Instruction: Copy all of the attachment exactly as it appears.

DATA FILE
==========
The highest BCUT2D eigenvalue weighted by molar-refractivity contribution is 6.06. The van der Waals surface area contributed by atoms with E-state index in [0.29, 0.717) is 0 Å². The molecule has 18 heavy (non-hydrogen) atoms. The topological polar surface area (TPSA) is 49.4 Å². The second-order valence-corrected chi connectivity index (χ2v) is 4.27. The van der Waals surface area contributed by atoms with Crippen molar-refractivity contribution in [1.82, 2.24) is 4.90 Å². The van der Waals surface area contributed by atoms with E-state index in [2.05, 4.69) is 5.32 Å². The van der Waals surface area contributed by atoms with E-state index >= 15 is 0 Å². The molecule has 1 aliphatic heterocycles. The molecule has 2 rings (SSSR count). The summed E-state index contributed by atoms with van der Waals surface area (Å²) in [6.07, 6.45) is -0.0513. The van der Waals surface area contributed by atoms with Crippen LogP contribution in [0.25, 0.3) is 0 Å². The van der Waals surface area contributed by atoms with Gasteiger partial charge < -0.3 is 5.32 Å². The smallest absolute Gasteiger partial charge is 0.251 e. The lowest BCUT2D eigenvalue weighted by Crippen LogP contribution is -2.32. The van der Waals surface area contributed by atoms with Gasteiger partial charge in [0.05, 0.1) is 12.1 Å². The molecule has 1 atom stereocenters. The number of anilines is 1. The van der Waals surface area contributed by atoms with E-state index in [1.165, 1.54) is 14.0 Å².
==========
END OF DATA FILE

The highest BCUT2D eigenvalue weighted by molar-refractivity contribution is 6.06. The van der Waals surface area contributed by atoms with E-state index in [0.29, 0.717) is 0 Å². The molecule has 18 heavy (non-hydrogen) atoms. The topological polar surface area (TPSA) is 49.4 Å². The second-order valence-corrected chi connectivity index (χ2v) is 4.27. The van der Waals surface area contributed by atoms with Crippen molar-refractivity contribution in [1.82, 2.24) is 4.90 Å². The van der Waals surface area contributed by atoms with E-state index in [2.05, 4.69) is 5.32 Å². The van der Waals surface area contributed by atoms with E-state index >= 15 is 0 Å². The molecule has 1 aliphatic heterocycles. The molecule has 2 rings (SSSR count). The summed E-state index contributed by atoms with van der Waals surface area (Å²) in [6.07, 6.45) is -0.0513. The van der Waals surface area contributed by atoms with Crippen LogP contribution in [0.25, 0.3) is 0 Å². The van der Waals surface area contributed by atoms with Gasteiger partial charge < -0.3 is 5.32 Å². The smallest absolute Gasteiger partial charge is 0.251 e. The lowest BCUT2D eigenvalue weighted by Crippen LogP contribution is -2.32. The van der Waals surface area contributed by atoms with Gasteiger partial charge in [0.05, 0.1) is 12.1 Å². The molecule has 1 atom stereocenters. The number of anilines is 1. The van der Waals surface area contributed by atoms with E-state index in [1.165, 1.54) is 14.0 Å².